China has also taken its own steps to regulate its largest tech companies. In November its market regulation bureau released draft rules to curtail anti-competitive practices of its internet giants and protect consumers’ interests. According to Morgan Stanley, Alibaba, Tencent, Pinduoduo,, and Meituan will be affected by the rules, and they have each been accused of unfair competition at some point. The law’s targeted behaviors include preferential treatment for merchants that sign exclusive agreements with platforms, price discrimination, and requisite user data collection.

The need for a new regulatory toolkit

What would happen if some government really succeeded in breaking up Google or Facebook? We don’t believe that any divestiture would actually address the data asymmetry that creates the walled gardens’ advantage. So, while the “break-them-up” mantra is hard to resist for some, the incremental value in Google divesting a small portion of their stack like DoubleClick, for example, would be minimal. There really is no easy answer.

The landmark United States vs. Microsoft antitrust lawsuit that was decided 20 years ago seems to be the closest parallel we have to the current antitrust discussion about Google and Facebook, in terms of how Microsoft evolved from startup to global powerhouse over a similar time span. But even the tools that were available to regulators to relitigate and regulate then were not a good fit, and they haven't evolved dramatically since.

This week, Democratic Sen. Amy Kobuchar introduced the Competition and Antitrust Law Enforcement Reform Act of 2021 to update the Clayton Act. The bill would increase M&A scrutiny and barriers for dominant companies. It would also give the FTC and DOJ much bigger sticks in the form of larger penalties for anticompetitive behavior – up to 15% of a company's total US revenue, or 30% of US revenue in affected markets, per Protocol. The effort, which would also affect Big Ag and Big Pharma, faces an uphill battle given the Democrats’ slim majority. It’s also highly controversial: The US venture-backed innovation model relies on acquisitions as successful exits for challenger companies. Making acquisitions harder isn’t necessarily in the best interests of entrepreneurs and the long-term health of our innovation ecosystem.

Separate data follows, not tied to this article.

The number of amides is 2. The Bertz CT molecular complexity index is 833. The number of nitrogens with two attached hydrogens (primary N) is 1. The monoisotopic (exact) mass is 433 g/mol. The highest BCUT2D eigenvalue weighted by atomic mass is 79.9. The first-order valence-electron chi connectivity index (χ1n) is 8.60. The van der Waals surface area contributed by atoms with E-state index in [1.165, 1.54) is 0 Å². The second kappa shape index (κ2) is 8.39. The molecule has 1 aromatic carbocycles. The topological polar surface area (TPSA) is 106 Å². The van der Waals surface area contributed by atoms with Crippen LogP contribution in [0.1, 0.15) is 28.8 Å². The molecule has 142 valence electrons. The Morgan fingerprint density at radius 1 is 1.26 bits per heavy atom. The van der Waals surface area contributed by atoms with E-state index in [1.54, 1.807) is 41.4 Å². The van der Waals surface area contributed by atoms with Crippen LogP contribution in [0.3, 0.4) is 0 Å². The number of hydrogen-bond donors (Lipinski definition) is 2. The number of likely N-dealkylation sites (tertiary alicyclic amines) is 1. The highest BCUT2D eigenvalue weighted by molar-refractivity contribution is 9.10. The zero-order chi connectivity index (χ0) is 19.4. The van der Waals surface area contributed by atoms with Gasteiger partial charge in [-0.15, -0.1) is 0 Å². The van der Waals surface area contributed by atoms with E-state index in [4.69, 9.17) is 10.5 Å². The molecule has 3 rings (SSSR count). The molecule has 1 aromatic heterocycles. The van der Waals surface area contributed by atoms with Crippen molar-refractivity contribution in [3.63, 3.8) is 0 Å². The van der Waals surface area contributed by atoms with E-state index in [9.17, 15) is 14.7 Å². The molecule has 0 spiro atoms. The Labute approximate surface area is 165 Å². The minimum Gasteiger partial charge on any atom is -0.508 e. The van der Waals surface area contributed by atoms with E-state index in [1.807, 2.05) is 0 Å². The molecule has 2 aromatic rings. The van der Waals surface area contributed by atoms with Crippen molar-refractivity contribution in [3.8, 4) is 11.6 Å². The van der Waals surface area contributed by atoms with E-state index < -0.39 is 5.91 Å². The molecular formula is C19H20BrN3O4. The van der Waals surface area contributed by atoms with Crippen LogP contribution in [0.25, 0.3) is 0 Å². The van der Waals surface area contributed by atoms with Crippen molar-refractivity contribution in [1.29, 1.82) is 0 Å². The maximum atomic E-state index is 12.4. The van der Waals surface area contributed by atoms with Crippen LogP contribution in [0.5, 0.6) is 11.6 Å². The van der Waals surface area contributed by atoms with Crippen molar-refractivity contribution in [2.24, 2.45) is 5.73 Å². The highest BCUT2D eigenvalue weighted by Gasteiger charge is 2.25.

We believe that the Biden administration (and other national-level regulators across the globe) must consider what the basic internet structure should look like and approach it as an infrastructure challenge. Could that look like the regulation of the financial markets? That’s not a good fit either. There needs to be some consideration for what is actually creating this monopoly effect for Big Tech but isn't being articulated in the current regulation. We also need to shift the conversation away from privacy and more toward data usage rights. We must create an environment in which consumers can specify what types of data exchanges they would like and where they will find value, as opposed to just the platforms, data aggregators, or third parties accruing all of the commercial advantages of data transactions, with consumers having no say in how their data is packaged, used, or activated.

One question: 

Where is the consumer in all of this? While some privacy considerations (especially around leakage of potentially sensitive data) likely trigger an immediate reaction, numerous public hacks have demonstrated that consumers tend to brush off these breaches or have a hard time understanding their potential impact. Do current regulatory efforts adequately reflect consumer perspectives and priorities?

Dig deeper: 

Thanks for reading,

Ana & Maja